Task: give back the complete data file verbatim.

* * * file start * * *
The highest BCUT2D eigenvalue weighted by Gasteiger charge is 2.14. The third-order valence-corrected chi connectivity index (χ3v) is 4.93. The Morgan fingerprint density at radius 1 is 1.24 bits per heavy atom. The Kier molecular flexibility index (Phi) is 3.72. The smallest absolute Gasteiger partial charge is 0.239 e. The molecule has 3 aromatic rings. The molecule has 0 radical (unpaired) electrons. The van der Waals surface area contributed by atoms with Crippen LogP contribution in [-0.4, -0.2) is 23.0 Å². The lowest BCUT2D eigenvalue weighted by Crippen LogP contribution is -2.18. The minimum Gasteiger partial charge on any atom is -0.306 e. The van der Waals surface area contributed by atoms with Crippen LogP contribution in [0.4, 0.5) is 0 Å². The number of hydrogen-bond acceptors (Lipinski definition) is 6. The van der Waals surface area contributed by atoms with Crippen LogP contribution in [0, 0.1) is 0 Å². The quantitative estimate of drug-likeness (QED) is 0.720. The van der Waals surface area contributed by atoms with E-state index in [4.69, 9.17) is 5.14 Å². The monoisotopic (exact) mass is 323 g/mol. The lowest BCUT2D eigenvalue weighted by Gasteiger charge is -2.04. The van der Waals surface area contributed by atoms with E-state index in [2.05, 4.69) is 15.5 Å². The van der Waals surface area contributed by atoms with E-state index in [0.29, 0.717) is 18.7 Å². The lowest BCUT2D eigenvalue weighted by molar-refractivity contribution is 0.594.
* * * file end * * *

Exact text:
The highest BCUT2D eigenvalue weighted by Gasteiger charge is 2.14. The third-order valence-corrected chi connectivity index (χ3v) is 4.93. The Morgan fingerprint density at radius 1 is 1.24 bits per heavy atom. The Kier molecular flexibility index (Phi) is 3.72. The smallest absolute Gasteiger partial charge is 0.239 e. The molecule has 3 aromatic rings. The molecule has 0 radical (unpaired) electrons. The van der Waals surface area contributed by atoms with Crippen LogP contribution in [-0.4, -0.2) is 23.0 Å². The lowest BCUT2D eigenvalue weighted by Crippen LogP contribution is -2.18. The minimum Gasteiger partial charge on any atom is -0.306 e. The van der Waals surface area contributed by atoms with Crippen LogP contribution in [0.4, 0.5) is 0 Å². The number of hydrogen-bond acceptors (Lipinski definition) is 6. The van der Waals surface area contributed by atoms with Crippen LogP contribution in [0, 0.1) is 0 Å². The quantitative estimate of drug-likeness (QED) is 0.720. The van der Waals surface area contributed by atoms with E-state index in [4.69, 9.17) is 5.14 Å². The monoisotopic (exact) mass is 323 g/mol. The lowest BCUT2D eigenvalue weighted by Gasteiger charge is -2.04. The van der Waals surface area contributed by atoms with E-state index in [2.05, 4.69) is 15.5 Å². The van der Waals surface area contributed by atoms with E-state index in [0.29, 0.717) is 18.7 Å². The lowest BCUT2D eigenvalue weighted by molar-refractivity contribution is 0.594.